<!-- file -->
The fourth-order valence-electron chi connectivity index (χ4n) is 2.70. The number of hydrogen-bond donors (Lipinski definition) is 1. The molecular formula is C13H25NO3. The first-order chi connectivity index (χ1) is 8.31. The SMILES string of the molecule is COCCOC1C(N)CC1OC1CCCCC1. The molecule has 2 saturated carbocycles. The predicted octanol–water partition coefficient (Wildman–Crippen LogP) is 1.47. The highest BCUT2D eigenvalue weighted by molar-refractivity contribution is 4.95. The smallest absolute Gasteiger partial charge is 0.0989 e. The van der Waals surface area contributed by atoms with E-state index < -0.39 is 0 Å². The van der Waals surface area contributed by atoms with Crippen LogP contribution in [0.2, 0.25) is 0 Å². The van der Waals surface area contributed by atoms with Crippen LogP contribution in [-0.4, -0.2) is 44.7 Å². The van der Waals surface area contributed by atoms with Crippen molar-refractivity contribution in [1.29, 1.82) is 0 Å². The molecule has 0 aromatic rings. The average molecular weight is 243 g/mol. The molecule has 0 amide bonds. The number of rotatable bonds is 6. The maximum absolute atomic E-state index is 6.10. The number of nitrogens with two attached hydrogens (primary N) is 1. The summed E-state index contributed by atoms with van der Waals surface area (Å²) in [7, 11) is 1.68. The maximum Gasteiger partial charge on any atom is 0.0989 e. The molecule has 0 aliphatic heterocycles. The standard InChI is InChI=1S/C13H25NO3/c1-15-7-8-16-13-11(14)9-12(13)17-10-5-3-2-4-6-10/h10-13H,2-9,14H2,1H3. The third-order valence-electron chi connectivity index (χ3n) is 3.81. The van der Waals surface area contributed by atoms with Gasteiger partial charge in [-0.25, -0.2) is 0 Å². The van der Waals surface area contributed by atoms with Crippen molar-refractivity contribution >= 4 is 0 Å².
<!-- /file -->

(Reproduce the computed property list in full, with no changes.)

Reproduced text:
The fourth-order valence-electron chi connectivity index (χ4n) is 2.70. The number of hydrogen-bond donors (Lipinski definition) is 1. The molecular formula is C13H25NO3. The first-order chi connectivity index (χ1) is 8.31. The SMILES string of the molecule is COCCOC1C(N)CC1OC1CCCCC1. The molecule has 2 saturated carbocycles. The predicted octanol–water partition coefficient (Wildman–Crippen LogP) is 1.47. The highest BCUT2D eigenvalue weighted by molar-refractivity contribution is 4.95. The smallest absolute Gasteiger partial charge is 0.0989 e. The van der Waals surface area contributed by atoms with E-state index < -0.39 is 0 Å². The van der Waals surface area contributed by atoms with Crippen LogP contribution in [0.2, 0.25) is 0 Å². The van der Waals surface area contributed by atoms with Crippen LogP contribution in [-0.4, -0.2) is 44.7 Å². The van der Waals surface area contributed by atoms with Crippen molar-refractivity contribution in [1.29, 1.82) is 0 Å². The molecule has 0 aromatic rings. The average molecular weight is 243 g/mol. The molecule has 0 amide bonds. The number of rotatable bonds is 6. The maximum absolute atomic E-state index is 6.10. The number of nitrogens with two attached hydrogens (primary N) is 1. The summed E-state index contributed by atoms with van der Waals surface area (Å²) in [7, 11) is 1.68. The maximum Gasteiger partial charge on any atom is 0.0989 e. The molecule has 0 aliphatic heterocycles. The standard InChI is InChI=1S/C13H25NO3/c1-15-7-8-16-13-11(14)9-12(13)17-10-5-3-2-4-6-10/h10-13H,2-9,14H2,1H3. The third-order valence-electron chi connectivity index (χ3n) is 3.81. The van der Waals surface area contributed by atoms with Gasteiger partial charge in [-0.25, -0.2) is 0 Å². The van der Waals surface area contributed by atoms with Crippen molar-refractivity contribution >= 4 is 0 Å².